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The Kind Words

showing Sunday February 26, 2023
By Elissa Hutner

Nominated for 12 Israeli Academy Awards in 2015 in every major category, “The Kind Words” was lauded by critics, including those of both the “The New York Times” and “The L.A. Times.” 

The film opens in the distant past, with a young couple who have run away together, but are thwarted when the girl’s male relatives take her away kicking and screaming, and then beat up the boy. 

Cut to the present in Israel, and the Baruchs, 3 thirtyish Jerusalem siblings, discover a mystery after their mother’s death that they set out to solve.  Following in their footsteps is their father, who fairly recently dumped their mother, Yona, for a younger woman.

Daughter, Darona( ( award winner, Rotem Zisman – Cohen, ) is desperate for children but prone to miscarriages. She tries to separate from her devoted husband Ricki (Tshai Halevi, Bethlehem, Fauda, Forgiveness) who still wants her. Dorona’s gay younger brother, Shai, has a wife and daughter abroad, and the eldest sibling, Netanel, turned Orthodox when he married an American who gave birth to triplets.  They’re tight-knit, but all resent and shun their father for discarding the now dead Yoni. Multiple award winner and prolific actor, Sasson Gabay, is credited only as “The Father.”

After Yoni dies, The Father tells the siblings that he and his young girlfriend had been trying to get pregnant but the doctors told him that he is sterile and it has always been so – and therein lies the mystery: Who is the Baruch kids’ biological father and is he the same man for all 3? Even more shocking to them is the possibility that the mystery man or men may have been Arab.  The answer may be in Paris, where every year Yoni visited her sister, Aunt Rosa.  The siblings and Ricky chase the clues in Jerusalem, Paris and Marsielles.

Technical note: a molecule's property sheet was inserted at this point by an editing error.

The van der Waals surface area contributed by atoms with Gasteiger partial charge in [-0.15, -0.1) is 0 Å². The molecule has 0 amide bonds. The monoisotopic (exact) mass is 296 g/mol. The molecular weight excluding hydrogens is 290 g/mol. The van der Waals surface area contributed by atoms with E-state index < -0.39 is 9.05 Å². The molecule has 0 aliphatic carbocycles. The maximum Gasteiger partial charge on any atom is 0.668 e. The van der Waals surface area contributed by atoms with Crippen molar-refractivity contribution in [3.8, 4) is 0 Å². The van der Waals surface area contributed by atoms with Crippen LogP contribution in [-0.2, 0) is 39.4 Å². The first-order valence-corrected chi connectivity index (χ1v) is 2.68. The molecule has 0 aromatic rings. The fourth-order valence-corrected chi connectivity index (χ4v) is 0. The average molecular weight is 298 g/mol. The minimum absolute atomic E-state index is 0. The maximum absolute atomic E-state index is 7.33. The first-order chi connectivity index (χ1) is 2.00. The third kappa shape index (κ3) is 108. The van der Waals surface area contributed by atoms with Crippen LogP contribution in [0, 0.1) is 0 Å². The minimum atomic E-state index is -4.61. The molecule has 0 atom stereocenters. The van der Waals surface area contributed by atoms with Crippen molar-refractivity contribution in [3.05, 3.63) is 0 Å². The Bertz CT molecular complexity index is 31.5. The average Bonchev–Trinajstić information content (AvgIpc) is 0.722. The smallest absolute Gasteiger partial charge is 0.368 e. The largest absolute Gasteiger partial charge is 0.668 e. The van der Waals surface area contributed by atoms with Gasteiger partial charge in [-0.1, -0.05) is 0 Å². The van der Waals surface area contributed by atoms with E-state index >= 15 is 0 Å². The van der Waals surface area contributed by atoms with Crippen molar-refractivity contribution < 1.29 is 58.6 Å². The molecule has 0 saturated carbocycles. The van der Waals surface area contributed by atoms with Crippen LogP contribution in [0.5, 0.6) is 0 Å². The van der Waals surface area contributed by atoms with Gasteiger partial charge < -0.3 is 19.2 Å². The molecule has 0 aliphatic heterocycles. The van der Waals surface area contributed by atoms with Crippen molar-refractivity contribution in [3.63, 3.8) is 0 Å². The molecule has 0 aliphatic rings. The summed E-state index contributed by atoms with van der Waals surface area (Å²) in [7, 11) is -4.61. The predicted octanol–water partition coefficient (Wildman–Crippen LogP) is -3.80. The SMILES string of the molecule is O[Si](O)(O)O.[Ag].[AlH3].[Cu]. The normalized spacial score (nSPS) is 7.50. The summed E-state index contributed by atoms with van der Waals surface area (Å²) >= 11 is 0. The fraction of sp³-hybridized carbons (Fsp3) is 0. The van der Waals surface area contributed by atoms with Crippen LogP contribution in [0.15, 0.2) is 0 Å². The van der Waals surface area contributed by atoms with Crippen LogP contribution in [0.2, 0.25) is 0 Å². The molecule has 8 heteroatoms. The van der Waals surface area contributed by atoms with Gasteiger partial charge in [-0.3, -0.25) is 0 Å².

It’s fun to watch the mystery unfold as each sibling struggles with questions of identity as more is revealed, but the real charm of this film and “perhaps most impressive . . . is how (writer and director) Shemi Zarhin and his fine, appealing actors deftly capture the essence of a tight sibling bond: that playfully blunt, lovingly annoyed, history-filled dynamic unique to growing up . . .  together” ( L.A. Times). 

For the Baruchs, it’s both a journey of self-discovery and a romp. “Humor creeps in from strange sources, including a seller of funeral packages and a march through a Paris graveyard. And while not every motivation is clear, subtext isn’t everything in a movie as complex and satisfying as this one” (New York Times).

Directed by Shemi Zarhin, Israel, 2015

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